This popular couple and their five children, Irene, Edward, Lottie, Floyd and Gillis, lived two miles east of my home. My family visited there often, as they had been homesteaders, too, and lived similar lives to ours. Their small house was made up of three or four former homesteaders' shacks, which were fastened together, yet it always seemed large enough to accommodate all of them and their many visitors.
Ivor had emigrated from Bergen, Norway when he was a young man. Although he lived to be ninety-one, he didn't quite drop that Norski accent. He had a keen sense of humor, a quality his children inherited. His home was such a cheerful place. I recall Ivor laughing uproariously as his rickety gramophone squeaked out: "No matter how young a prune may be, It's always full of wrinkles. People get wrinkles in the face, A prune gets them every place."
Alma was a stout lady, jovial, generous and kind. She was a wonderful worker, homemaker and cook. The cakes she baked in an old coal and wood stove would make Duncan Hines, of our day, very jealous. As I first remember her, she had had her teeth extracted and she hadn't the money to pay for dentures so she went without for most of her life. When she did get those store teeth, I barely recognized her. This is one story Alma told.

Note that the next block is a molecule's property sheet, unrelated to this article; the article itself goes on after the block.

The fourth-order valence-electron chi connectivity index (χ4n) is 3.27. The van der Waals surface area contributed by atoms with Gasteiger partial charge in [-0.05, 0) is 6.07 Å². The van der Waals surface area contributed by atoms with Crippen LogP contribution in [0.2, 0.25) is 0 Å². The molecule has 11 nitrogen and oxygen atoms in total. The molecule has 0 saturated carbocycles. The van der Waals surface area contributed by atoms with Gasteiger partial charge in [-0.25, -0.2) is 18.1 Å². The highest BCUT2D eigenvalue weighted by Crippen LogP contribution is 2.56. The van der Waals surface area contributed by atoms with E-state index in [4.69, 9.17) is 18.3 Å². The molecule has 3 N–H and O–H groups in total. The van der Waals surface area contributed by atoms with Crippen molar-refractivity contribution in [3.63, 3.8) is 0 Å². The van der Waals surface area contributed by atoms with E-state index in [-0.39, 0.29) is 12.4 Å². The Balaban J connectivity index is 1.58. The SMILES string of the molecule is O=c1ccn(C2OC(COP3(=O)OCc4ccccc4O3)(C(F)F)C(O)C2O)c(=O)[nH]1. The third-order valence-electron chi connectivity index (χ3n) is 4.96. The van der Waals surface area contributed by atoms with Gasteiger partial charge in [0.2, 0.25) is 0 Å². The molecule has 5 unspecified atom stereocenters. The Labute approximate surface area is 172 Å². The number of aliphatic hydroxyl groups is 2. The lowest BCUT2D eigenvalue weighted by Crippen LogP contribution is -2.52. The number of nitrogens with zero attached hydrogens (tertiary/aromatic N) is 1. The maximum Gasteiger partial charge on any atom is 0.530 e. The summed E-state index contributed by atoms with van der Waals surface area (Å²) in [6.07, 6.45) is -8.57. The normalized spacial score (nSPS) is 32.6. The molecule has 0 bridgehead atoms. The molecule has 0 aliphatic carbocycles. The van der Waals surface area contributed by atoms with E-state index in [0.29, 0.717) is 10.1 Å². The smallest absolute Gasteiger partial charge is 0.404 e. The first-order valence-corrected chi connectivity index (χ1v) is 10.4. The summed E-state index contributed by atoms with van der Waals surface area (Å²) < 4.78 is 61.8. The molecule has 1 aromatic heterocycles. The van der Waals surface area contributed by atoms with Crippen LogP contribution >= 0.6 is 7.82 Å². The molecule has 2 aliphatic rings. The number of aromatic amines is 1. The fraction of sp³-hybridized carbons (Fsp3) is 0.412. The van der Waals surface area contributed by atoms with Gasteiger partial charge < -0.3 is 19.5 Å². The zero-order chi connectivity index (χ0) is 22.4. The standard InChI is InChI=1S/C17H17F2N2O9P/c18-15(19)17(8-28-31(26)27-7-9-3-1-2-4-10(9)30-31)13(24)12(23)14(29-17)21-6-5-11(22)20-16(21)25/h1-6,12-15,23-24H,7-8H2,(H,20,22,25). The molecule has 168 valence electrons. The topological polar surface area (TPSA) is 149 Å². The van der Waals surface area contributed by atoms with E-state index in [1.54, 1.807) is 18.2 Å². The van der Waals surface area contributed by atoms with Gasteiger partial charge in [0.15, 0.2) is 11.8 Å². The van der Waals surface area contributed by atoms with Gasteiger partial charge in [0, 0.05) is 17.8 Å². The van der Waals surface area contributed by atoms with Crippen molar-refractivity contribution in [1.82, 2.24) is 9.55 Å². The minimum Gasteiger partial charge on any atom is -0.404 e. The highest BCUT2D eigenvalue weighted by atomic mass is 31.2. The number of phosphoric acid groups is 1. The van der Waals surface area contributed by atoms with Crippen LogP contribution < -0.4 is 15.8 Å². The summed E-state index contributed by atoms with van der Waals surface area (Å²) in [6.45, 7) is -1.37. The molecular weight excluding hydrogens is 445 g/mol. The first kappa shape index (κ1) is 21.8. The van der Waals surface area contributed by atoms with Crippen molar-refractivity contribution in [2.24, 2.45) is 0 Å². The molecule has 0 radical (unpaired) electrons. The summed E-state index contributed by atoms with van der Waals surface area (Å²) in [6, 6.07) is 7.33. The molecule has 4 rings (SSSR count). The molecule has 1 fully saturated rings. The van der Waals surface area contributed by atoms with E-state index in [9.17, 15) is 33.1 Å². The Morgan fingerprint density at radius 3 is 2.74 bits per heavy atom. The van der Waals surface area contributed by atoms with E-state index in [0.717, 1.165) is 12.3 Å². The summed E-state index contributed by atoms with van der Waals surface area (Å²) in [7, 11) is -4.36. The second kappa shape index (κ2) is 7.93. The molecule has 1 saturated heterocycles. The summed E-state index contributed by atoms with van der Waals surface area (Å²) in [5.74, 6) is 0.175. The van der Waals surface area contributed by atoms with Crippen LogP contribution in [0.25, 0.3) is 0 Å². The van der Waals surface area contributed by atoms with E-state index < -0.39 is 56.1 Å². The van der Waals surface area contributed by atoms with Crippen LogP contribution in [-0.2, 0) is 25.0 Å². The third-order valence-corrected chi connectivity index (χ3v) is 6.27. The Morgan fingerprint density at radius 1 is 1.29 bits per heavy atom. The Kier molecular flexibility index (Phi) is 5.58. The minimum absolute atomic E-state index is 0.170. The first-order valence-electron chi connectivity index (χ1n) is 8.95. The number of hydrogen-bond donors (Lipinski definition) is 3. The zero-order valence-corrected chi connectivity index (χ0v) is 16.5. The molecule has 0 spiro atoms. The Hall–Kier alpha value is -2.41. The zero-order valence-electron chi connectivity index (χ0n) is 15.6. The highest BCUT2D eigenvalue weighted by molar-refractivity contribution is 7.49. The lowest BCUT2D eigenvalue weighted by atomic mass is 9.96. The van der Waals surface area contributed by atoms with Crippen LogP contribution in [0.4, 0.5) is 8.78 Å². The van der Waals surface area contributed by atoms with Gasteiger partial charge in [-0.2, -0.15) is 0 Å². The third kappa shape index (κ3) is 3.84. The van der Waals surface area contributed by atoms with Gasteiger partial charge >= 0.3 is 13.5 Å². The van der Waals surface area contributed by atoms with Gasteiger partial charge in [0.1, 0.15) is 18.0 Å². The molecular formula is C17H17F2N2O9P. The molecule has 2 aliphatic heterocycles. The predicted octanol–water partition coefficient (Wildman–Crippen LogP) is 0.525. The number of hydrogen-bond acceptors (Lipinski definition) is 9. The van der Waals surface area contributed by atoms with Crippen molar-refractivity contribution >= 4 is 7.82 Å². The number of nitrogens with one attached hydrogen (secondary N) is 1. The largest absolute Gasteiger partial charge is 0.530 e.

"I looked out my window at daybreak to see a coyote going by, carrying what looked like my new gander. I'd given my last two dollars to Mrs. Poyser for him and I couldn't afford to give him to that four-footed thief, even for Easter.
"Ivor, I must catch that dirty thief," I shouted as I gave chase, my nightgown blowing in the wind, my long hair, free of hairpins, streaming behind me.
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